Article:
Concert praise for refurbishment

Glen Howells Architects' refurbishment of the concert hall in the University of Birmingham's Barber Institute of Fine Arts has restored the 1930s concert hall to it's magnificence and restored the institute's centrepiece.

Photo by Adrian Burrows, reproduced from

The building, 1936-9, by Robert Atkinson was funded by Lady Barber, a patron of the University, who offered to fund a building dedicated to the visual arts and music. The Pevsner Architectural Guide to Birmingham from 2005 notes that Atkinson modified his plans following the appointment of the first director to give more space to arts than to music, providing a central music auditorium ringed by libraries, a ground floor lecture hall and a series of top-lit galleries above.

Architectural historian John Summerson described the building as representing, “better than almost any other building the spirit of English architecture in the 1930s”, while the Times described it as “the purest example” of architect Robert Atkinson’s (1883-1952) work.

The Barber's galleries host a collection that covers works from past masters including Picasso, Monet, Turner, and van Dyke with a collections policy aimed at only purchasing works of the standard required by the National Gallery and the Wallace Collection which has led the Institute to be named as 'one of the best small collections in the world' and the accolade of being named as one of only five galleries outside of London with outstanding collections of international significance in the 2005 Penguin Britain's Best Museums and Galleries book together with being named Gallery of the Year in 2004;, This focus on it's significant arts collection led to the refurbishment of the upper floor to take precedence over the rest of the building.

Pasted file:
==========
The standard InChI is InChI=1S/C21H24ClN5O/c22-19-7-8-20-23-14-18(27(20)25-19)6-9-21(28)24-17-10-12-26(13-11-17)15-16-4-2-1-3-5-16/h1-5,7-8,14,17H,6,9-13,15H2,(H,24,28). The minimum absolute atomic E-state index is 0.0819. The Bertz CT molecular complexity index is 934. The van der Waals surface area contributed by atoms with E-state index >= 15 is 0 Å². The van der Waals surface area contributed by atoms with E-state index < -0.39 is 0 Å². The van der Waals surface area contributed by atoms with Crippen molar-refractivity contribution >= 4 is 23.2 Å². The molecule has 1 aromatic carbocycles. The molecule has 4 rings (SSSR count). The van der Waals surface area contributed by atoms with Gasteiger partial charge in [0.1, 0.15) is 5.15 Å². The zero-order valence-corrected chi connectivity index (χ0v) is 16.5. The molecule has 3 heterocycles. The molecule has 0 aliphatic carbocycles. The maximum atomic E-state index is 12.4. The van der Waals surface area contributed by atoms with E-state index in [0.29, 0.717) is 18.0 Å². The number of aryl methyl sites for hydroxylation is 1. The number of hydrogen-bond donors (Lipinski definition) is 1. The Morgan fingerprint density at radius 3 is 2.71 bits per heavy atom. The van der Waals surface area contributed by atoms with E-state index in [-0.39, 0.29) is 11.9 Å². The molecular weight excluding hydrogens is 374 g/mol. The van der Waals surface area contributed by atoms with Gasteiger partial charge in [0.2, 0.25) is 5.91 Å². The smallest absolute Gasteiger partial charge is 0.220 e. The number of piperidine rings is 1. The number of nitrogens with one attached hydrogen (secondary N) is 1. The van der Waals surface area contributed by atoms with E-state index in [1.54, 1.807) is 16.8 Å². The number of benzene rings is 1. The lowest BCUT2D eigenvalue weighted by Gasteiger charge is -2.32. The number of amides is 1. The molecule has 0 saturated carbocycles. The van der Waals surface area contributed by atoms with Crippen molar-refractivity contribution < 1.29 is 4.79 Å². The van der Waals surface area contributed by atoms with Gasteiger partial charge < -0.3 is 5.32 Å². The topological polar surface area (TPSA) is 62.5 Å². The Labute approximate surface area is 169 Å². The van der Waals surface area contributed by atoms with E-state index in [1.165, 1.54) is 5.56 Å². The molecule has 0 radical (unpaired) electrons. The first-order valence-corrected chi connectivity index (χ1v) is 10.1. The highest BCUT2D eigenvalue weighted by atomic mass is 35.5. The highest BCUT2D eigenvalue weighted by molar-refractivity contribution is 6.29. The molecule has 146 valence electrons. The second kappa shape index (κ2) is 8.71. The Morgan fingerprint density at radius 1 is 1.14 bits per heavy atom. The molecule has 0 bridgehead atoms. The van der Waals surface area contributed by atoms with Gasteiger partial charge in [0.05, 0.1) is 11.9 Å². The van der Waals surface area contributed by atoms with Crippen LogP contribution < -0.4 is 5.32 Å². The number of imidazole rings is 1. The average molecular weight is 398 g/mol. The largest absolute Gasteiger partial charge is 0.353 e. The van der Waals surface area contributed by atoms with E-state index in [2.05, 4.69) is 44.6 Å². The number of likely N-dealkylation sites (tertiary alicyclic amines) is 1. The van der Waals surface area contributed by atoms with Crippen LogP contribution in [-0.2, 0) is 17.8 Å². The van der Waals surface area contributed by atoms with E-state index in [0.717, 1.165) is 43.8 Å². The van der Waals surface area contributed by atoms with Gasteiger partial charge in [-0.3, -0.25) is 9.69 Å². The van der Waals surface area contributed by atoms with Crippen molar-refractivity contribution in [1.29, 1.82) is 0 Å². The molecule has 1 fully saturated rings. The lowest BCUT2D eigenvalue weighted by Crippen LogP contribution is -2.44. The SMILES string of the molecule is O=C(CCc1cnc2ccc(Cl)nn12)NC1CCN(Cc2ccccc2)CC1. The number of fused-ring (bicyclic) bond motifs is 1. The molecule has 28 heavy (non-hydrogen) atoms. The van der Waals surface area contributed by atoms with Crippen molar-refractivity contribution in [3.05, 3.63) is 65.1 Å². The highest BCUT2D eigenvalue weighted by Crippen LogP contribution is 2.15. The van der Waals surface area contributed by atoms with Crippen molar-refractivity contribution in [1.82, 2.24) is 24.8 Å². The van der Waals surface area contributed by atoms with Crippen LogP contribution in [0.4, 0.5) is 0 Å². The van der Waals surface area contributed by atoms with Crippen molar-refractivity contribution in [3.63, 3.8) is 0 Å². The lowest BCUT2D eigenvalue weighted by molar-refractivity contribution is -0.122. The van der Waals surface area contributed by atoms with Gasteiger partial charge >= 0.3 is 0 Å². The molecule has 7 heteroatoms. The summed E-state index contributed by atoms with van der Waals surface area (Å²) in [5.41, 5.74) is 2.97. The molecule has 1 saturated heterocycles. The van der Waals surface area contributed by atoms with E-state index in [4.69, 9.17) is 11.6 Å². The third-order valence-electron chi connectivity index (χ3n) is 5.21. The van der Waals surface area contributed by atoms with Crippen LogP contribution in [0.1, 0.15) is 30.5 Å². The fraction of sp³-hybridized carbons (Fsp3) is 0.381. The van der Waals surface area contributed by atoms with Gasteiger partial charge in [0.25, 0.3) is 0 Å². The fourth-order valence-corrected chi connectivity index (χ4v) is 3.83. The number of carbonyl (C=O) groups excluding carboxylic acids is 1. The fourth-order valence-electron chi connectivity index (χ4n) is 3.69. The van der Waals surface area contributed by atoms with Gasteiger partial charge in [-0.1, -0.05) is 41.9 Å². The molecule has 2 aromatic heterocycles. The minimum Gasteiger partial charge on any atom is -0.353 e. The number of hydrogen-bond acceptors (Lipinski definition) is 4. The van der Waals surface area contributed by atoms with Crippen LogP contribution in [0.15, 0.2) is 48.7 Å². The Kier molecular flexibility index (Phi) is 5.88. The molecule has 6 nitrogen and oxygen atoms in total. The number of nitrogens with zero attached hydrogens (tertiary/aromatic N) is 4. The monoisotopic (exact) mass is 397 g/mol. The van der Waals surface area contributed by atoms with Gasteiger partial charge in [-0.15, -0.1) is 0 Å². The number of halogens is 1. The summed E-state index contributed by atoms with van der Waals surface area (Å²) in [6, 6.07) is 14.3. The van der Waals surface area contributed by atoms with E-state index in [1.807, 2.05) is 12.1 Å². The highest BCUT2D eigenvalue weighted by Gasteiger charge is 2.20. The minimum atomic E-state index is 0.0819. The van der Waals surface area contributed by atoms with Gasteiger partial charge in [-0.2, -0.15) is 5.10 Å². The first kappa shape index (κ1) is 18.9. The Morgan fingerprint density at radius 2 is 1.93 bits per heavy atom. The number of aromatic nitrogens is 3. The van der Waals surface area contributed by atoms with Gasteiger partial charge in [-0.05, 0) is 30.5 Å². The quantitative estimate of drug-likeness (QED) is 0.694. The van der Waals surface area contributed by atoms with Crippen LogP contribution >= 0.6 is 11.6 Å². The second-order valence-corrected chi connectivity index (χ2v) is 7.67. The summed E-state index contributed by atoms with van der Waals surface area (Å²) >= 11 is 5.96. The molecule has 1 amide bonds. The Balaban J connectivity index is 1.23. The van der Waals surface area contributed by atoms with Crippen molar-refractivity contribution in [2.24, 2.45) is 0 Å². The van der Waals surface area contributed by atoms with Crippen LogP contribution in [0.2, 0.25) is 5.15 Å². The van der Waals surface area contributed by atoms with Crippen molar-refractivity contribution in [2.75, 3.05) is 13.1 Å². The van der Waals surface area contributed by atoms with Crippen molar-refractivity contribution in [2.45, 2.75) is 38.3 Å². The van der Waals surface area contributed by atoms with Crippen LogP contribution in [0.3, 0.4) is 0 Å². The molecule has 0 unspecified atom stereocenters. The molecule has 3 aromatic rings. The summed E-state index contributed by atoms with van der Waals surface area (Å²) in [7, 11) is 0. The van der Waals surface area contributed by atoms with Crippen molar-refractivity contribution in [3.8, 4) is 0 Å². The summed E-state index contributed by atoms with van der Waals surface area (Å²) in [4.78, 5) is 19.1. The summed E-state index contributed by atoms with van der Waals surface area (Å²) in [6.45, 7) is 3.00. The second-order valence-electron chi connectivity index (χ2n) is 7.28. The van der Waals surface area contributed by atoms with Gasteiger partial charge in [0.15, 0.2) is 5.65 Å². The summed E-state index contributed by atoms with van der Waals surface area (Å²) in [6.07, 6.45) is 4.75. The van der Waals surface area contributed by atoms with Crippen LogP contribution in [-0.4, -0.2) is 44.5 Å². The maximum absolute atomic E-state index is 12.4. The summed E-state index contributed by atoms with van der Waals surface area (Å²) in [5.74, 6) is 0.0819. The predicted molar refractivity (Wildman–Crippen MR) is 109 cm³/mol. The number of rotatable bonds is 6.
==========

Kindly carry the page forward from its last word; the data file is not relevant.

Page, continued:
The refurbishment of the concert hall was worth the wait however, bringing the 1930s Australian Walnut Panelled 330sq metre concert hall back to its original appearance.

Photos by Adrian Burrows, reproduced from

The refurbishment has been achieved following a strict budget of £178,000 for this first phase which was completed in September 2008. The second phase, installing mechanical ventilation, as the hall does not have any, will aid the comfort of the hall and should assist the maintenance of the veneer walls which had been damaged by the lack of ventilation.

The restoration of the hall to look as close as possible to it's original appearance including the repainting of the ceiling in subtle colours close to the original by Atkinson should ensure the Institute retains it's magnificence and it's importance as "Atkinson's finest surviving work and an examplar of the influence of North European classicism in 1930s Britain." (Foster, 2005, p.249; Pevsner Architectural Guide Birmingham).

Building Design has an article on the Glenn Howells refurbishment; Glenn Howells Architects wins applause for its refurbishment of the 1930s concert hall at the University of Birmingham’s Barber Institute of Fine Arts.


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